Jobs for adults

Patrick Gibbons

Inflation-adjusted salary and benefits per pupil at CCSD from 2004-11 (2010 dollars). Click on the graph to zoom in.

Staffing hurt by budget cuts” writes the Las Vegas Sun. Yes, that is true, in part. But when you take a close look at tax dollars devoted to salaries and benefits for K-12 education in Nevada, you’ll notice that salary and benefits outstrips inflation and student enrollment growth combined – even within the last couple of years.

2004 was the first full school year in which the 2003 tax increases (then the largest in state history) were available to fund education. (It is also the first year with detailed data available for the Clark County School District’s detailed budgets.) Since 2004, CCSD’s general operating funding per pupil (what they consider the day-to-day operating budget for the school district) increased by 9.8 percent.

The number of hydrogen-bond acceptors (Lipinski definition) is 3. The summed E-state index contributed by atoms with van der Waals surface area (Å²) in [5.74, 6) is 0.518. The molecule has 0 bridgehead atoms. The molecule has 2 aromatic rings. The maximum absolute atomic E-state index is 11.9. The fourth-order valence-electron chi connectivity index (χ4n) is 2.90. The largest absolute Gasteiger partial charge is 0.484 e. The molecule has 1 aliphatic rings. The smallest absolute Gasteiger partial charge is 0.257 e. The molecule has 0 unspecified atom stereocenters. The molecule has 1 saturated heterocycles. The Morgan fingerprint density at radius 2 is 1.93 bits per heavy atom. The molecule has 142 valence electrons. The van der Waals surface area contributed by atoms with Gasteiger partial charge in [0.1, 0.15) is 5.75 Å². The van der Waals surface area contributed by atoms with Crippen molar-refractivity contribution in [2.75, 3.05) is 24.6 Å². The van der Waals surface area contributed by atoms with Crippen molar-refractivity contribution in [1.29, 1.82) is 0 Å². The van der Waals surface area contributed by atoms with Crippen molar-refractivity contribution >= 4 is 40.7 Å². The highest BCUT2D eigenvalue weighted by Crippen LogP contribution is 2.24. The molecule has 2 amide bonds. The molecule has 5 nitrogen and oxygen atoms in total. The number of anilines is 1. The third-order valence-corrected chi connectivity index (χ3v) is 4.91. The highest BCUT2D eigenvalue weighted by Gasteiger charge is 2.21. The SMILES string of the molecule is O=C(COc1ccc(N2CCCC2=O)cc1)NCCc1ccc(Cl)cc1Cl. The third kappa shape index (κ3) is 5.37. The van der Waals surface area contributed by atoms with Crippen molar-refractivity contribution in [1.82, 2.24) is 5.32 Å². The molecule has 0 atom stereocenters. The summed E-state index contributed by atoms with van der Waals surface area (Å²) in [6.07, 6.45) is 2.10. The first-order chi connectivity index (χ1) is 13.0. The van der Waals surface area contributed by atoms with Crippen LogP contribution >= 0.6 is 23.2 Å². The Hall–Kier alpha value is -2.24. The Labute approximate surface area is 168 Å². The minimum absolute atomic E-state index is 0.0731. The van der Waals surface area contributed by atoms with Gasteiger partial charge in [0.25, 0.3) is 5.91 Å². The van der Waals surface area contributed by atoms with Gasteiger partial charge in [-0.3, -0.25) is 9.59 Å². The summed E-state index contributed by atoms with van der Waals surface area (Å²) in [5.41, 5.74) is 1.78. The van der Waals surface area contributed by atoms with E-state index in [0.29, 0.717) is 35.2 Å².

Salaries and benefits (per pupil) for CCSD employees grew by 12.1 percent – more than the operating budget and total budget.

This isn’t surprising. After all, in 1955 the Clark County School District employed one person for every 20 students; today it employs one person for every 8 students. We have more employees in education earning far larger salaries and benefits. But is this investment producing the results we need?

Maybe it is time we start thinking about the outcomes for children rather than how many jobs K-12 education can provide for adults.

FYI, if you think 2004 is an arbitrary figure to select, those figures are higher than the spending for 2000, 2001, 2002 and 2003, with 2000 being the low point in the last decade. And if you are worried about the recent budget cuts, these increases INCLUDE the budget cuts. In fact, per pupil spending devoted to salary and benefits hasn’t gone down AT ALL since the recession started.